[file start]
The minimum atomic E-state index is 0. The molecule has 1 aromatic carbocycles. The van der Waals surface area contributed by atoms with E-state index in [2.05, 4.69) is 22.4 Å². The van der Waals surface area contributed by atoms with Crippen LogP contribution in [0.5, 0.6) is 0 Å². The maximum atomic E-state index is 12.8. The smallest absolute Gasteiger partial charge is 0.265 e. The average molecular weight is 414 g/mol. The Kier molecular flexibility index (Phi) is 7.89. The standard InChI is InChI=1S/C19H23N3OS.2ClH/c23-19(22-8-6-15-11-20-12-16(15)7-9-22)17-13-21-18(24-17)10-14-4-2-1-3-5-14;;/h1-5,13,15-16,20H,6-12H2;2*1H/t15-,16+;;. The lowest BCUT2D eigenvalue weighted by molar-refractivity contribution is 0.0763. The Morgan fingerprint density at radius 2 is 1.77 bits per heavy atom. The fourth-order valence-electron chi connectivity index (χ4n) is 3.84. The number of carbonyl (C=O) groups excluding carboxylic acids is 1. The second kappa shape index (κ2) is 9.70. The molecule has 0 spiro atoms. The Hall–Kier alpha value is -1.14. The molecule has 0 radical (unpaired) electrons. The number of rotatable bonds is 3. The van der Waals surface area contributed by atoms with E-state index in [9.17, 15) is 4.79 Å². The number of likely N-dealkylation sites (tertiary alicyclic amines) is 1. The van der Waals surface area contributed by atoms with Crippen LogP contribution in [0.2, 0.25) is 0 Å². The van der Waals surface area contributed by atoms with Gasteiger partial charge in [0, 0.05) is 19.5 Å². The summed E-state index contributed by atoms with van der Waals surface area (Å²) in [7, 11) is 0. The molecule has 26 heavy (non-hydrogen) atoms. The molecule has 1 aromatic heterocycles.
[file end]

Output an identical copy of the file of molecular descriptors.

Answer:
The minimum atomic E-state index is 0. The molecule has 1 aromatic carbocycles. The van der Waals surface area contributed by atoms with E-state index in [2.05, 4.69) is 22.4 Å². The van der Waals surface area contributed by atoms with Crippen LogP contribution in [0.5, 0.6) is 0 Å². The maximum atomic E-state index is 12.8. The smallest absolute Gasteiger partial charge is 0.265 e. The average molecular weight is 414 g/mol. The Kier molecular flexibility index (Phi) is 7.89. The standard InChI is InChI=1S/C19H23N3OS.2ClH/c23-19(22-8-6-15-11-20-12-16(15)7-9-22)17-13-21-18(24-17)10-14-4-2-1-3-5-14;;/h1-5,13,15-16,20H,6-12H2;2*1H/t15-,16+;;. The lowest BCUT2D eigenvalue weighted by molar-refractivity contribution is 0.0763. The Morgan fingerprint density at radius 2 is 1.77 bits per heavy atom. The fourth-order valence-electron chi connectivity index (χ4n) is 3.84. The number of carbonyl (C=O) groups excluding carboxylic acids is 1. The second kappa shape index (κ2) is 9.70. The molecule has 0 spiro atoms. The Hall–Kier alpha value is -1.14. The molecule has 0 radical (unpaired) electrons. The number of rotatable bonds is 3. The van der Waals surface area contributed by atoms with E-state index in [9.17, 15) is 4.79 Å². The number of likely N-dealkylation sites (tertiary alicyclic amines) is 1. The van der Waals surface area contributed by atoms with Crippen LogP contribution in [0.2, 0.25) is 0 Å². The van der Waals surface area contributed by atoms with Gasteiger partial charge in [0, 0.05) is 19.5 Å². The summed E-state index contributed by atoms with van der Waals surface area (Å²) in [7, 11) is 0. The molecule has 26 heavy (non-hydrogen) atoms. The molecule has 1 aromatic heterocycles.